How Can We Help Senior Dogs as They Age? A Geriatrics Primer
Have you ever wondered how your senior dog feels? Does he experience the same aches and pains that we do as we age? In terms of health and care, could he even have a serious age-related condition brewing that hasn’t yet surfaced with noticeable symptoms?
To better understand how our aging dogs’ bodies react to the process, and how we can better help them to grow old gracefully, let’s take a look at how dogs age.
“The aging process in dogs is similar to people, it just happens faster,” says Mark Stickney, DVM, clinical assistant professor of small animal general (elective) surgery at Texas A&M College of Veterinary Medicine. “As the body ages, old cells die and the ability to generate new cells decreases. At the same time, free radicals are generated through normal cell metabolism, but the enzyme systems that manage those free radicals and keep them from damaging the cells are not working as effectively."
What does that all mean?
"The result is fewer healthy cells that do not live as long or function as well, resulting in signs of aging,” Stickney says.
Aging and Size
Aging in dogs varies significantly by size, with large-breed dogs aging at a faster rate than smaller breeds.
“In general, a dog age 7 or older is considered a senior, but no two dogs are alike,” says Babette Gladstein, VMD, founder of Animal Acupuncture in New York City and a pioneer in prolotherapy, a non-invasive orthopedic treatment. “A small dog weighing less than 20 pounds might not show signs of aging until he’s 12 years old, whereas a 50-pound dog will show signs at about 10.”
Adds Stickney, “Giant breed dogs, which weigh 90 pounds or more when full- rown, are considered seniors at age five.”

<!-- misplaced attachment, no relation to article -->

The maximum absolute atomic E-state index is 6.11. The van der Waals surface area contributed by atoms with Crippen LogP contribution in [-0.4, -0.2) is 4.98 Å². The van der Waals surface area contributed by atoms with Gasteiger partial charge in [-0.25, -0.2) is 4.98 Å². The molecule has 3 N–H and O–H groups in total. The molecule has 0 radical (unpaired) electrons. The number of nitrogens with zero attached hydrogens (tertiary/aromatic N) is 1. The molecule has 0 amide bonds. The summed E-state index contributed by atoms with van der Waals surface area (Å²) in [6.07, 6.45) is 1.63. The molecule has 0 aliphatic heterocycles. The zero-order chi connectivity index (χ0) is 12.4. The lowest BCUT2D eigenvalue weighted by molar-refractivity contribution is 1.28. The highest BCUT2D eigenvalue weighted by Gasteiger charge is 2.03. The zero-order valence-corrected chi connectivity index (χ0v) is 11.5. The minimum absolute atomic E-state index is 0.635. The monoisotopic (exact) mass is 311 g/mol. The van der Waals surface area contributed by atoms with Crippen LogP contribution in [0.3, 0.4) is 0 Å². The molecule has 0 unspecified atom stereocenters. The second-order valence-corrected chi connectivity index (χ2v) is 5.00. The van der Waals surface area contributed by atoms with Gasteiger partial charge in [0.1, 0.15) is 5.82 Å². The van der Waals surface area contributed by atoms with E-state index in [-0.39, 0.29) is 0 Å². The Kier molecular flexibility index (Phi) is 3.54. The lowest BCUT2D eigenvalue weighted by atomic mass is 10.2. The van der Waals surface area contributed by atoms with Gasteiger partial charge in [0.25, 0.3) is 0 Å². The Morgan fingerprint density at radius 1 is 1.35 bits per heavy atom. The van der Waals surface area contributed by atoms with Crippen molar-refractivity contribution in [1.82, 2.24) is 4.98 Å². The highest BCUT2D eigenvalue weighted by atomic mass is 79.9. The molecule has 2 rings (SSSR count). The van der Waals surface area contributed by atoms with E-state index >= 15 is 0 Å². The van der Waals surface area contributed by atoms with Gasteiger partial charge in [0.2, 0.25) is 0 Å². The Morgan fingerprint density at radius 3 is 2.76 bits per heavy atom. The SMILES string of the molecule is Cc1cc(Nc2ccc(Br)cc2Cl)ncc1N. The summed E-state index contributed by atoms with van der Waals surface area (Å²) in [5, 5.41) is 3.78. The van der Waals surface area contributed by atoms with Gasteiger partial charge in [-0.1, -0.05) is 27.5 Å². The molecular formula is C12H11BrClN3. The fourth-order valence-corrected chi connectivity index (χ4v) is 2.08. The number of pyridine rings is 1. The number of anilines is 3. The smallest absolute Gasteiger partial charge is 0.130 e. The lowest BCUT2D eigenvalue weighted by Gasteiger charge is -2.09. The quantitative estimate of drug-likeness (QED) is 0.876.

As with humans, aging affects just about every part of a dog’s physiology, including the physical and the emotional. Here are some of the most common age-related changes.
Energy and nutrition
Senior dogs have slower metabolisms and are less active, so they need less caloric energy than their younger counterparts.
“Feeding an older dog the same daily caloric intake as a younger, more active dog will cause his body to store the excess calories as fat. This can lead to arthritis and other joint diseases; it may play a role in respiratory disease, diabetes, and kidney disease; and it can result in a shorter lifespan,” Stickney says.
Movement and exercise
Arthritis is a common disorder affecting the joints of older dogs. Larger breeds typically suffer from more severe arthritis than smaller dogs, because they carry more weight in proportion to the size of their joints.
“Since arthritis causes pain, there is some debate as to whether senior dogs are less active because they’re more tired, or whether they fatigue more quickly because it hurts when they move,” Stickney says.
Gladstein suggests avoiding the stress and side effects of drugs and surgery by exploring natural treatments for arthritis and other joint diseases whenever possible.
“Just like older people, senior dogs can have underlying health issues that make them more susceptible to complications from surgery and the effects of prescription medications. Older dogs can benefit from treatments such as acupuncture and prolotherapy,” she says.